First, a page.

May 262017
 

Spanish Bluebell blooming under the cherry trees

Near the 77th Street entrance to the American Museum of Natural History, fragrant Spanish Bluebell brightens Roosevelt Park’s garden beds with bell-shaped, lavender-colored flowers.

Spanish bluebell reproduces by seed and rhizome and naturalizes well beneath the shade of deciduous trees, such as the cherry trees in Roosevelt Park. Bulbs develop into blue-green clumps of sword-like leaves, eventually spreading to 18 inches or more in width. Small flowers hang from upright flower stems that rise above the foliage. Spanish Bluebell flowers come in several colors: lavender, pink and white

Spain, Portugal and the Upper West Side

Although Spanish bluebell (Hyacinthoides hispanica) is native to Spain and Portugal, this winter-hardy, shade-loving bulbous perennial also does well in New York City. Stop by the park and enjoy the flowers!

 May 26, 2017  Comments Off on Spanish bluebell (Hyacinthoides hispanica)
May 242017
 

AzaleasAzalea (Rhododendron sp.) flower blossoms are lighting up Theodore Roosevelt Park with brilliant hues of pinks and reds.

AzaleasThe colors of late spring

Flowering in late spring, and after tulips, daffodils and cherry blossoms have faded, azaleas brighten Roosevelt Park with splashes of dazzling color that last for weeks.

The showy, funnel-shaped flowers can be seen growing under dappled shade along Columbus Avenue and 79th Street, and in front of the Planetarium.

Around the world and the Upper West Side

Azalea shrubs are hardy, shade-loving perennials, native to North America, China and Japan that grow well in acidic, moist soil with good drainage – growing conditions available throughout our park.

 May 24, 2017  Comments Off on Azaleas are blooming in Roosevelt Park
May 182017
 

Hellebores in Roosevelt Park

Hellebores are Here!

Hellebores (Helleborrus sp.) produce the earliest flower blooms in Theodore Roosevelt Park. Rose-like flowers, with five petal-like sepals, bloom in March and continue blooming until May. The garden beds fronting the Hayden Planetarium include a variety of colorful Hellebores, whose flowers can be shades of green, yellow, white, and purple.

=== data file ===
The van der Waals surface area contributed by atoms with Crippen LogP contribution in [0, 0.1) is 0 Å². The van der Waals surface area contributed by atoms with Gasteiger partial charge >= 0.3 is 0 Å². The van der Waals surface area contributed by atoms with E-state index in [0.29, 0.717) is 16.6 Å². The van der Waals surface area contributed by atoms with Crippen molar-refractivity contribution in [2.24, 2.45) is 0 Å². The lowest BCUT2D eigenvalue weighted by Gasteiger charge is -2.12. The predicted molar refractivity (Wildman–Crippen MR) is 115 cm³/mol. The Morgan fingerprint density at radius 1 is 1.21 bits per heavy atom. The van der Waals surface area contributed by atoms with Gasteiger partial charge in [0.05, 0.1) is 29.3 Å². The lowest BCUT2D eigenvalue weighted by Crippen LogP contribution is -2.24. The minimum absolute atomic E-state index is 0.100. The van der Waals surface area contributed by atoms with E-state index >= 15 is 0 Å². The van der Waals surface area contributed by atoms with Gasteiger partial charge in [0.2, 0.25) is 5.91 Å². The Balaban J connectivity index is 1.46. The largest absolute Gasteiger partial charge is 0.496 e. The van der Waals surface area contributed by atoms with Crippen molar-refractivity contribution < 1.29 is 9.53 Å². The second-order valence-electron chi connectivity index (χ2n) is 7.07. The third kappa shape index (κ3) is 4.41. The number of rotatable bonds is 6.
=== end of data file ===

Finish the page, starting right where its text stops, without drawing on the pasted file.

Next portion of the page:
Immigrants from Europe and Asia

Native to mountainous regions of Europe and western Asia, Hellebores are low-clumping, spreading, evergreen perennials that prefer partial to full shade in fertile, well-drained soils, such as those in Roosevelt Park.

Healthy, hardy plants

Hellebores are disease-resistant and the foliage remains attractive throughout the year. Hellebores are hardy and most species will grow well in USDA hardiness zones 4-9 (New York City is in hardiness zone 7b).

 May 18, 2017  Comments Off on Hellebores are here!
May 082017
 

Spring Sun Brings Tulip Blooms

The tulip (Tulipa) is an upright herbaceous perennial bulbous plant in the lily family, growing from 4 to 24 inches in height.  Native to Central Asia and cultivated in Holland, tulips are one of the most beloved and recognizable flowers in the world.

Flowering from early April to May, tulips have no rivals for providing springtime carpets of pure, intense, vibrant color.  Gorgeous blooms, usually one flower per stem, are available in almost any color except blue and black.

Tulip gardening in the park

Tulips in Roosevelt Park

Garden near E 81 St. and Central Park West

It’s difficult to get tulips to produce blooms year after year. At Roosevelt Park, we maximize tulip flower bloom by choosing sites with well-drained soil in full sun, we plant bulbs deep, (8”) in late fall, water-in bulbs after planting, and purchase bulbs that naturalize well (Darwin hybrids and species tulips).